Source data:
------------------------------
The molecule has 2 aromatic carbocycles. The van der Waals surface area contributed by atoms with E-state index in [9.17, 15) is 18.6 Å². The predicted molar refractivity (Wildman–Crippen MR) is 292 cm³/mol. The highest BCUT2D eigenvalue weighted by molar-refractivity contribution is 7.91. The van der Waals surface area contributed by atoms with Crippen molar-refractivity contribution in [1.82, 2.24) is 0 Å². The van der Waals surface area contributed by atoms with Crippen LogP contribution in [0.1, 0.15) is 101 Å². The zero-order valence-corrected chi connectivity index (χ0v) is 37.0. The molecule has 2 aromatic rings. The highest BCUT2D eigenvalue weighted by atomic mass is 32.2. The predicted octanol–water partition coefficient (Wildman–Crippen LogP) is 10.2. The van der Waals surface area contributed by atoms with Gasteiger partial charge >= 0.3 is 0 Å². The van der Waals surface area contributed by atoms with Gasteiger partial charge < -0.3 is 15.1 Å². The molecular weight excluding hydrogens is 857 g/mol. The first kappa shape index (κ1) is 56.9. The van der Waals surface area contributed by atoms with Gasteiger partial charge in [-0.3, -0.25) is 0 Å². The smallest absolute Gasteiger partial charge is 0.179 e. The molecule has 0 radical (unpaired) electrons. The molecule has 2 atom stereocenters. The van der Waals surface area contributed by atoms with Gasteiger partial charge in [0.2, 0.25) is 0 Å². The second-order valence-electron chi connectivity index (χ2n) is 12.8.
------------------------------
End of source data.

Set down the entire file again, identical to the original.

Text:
The molecule has 2 aromatic carbocycles. The van der Waals surface area contributed by atoms with E-state index in [9.17, 15) is 18.6 Å². The predicted molar refractivity (Wildman–Crippen MR) is 292 cm³/mol. The highest BCUT2D eigenvalue weighted by molar-refractivity contribution is 7.91. The van der Waals surface area contributed by atoms with Crippen molar-refractivity contribution in [1.82, 2.24) is 0 Å². The van der Waals surface area contributed by atoms with Crippen LogP contribution in [0.1, 0.15) is 101 Å². The zero-order valence-corrected chi connectivity index (χ0v) is 37.0. The molecule has 2 aromatic rings. The highest BCUT2D eigenvalue weighted by atomic mass is 32.2. The predicted octanol–water partition coefficient (Wildman–Crippen LogP) is 10.2. The van der Waals surface area contributed by atoms with Gasteiger partial charge >= 0.3 is 0 Å². The van der Waals surface area contributed by atoms with Gasteiger partial charge < -0.3 is 15.1 Å². The molecular weight excluding hydrogens is 857 g/mol. The first kappa shape index (κ1) is 56.9. The van der Waals surface area contributed by atoms with Gasteiger partial charge in [-0.3, -0.25) is 0 Å². The smallest absolute Gasteiger partial charge is 0.179 e. The molecule has 0 radical (unpaired) electrons. The molecule has 2 atom stereocenters. The van der Waals surface area contributed by atoms with Gasteiger partial charge in [0.2, 0.25) is 0 Å². The second-order valence-electron chi connectivity index (χ2n) is 12.8.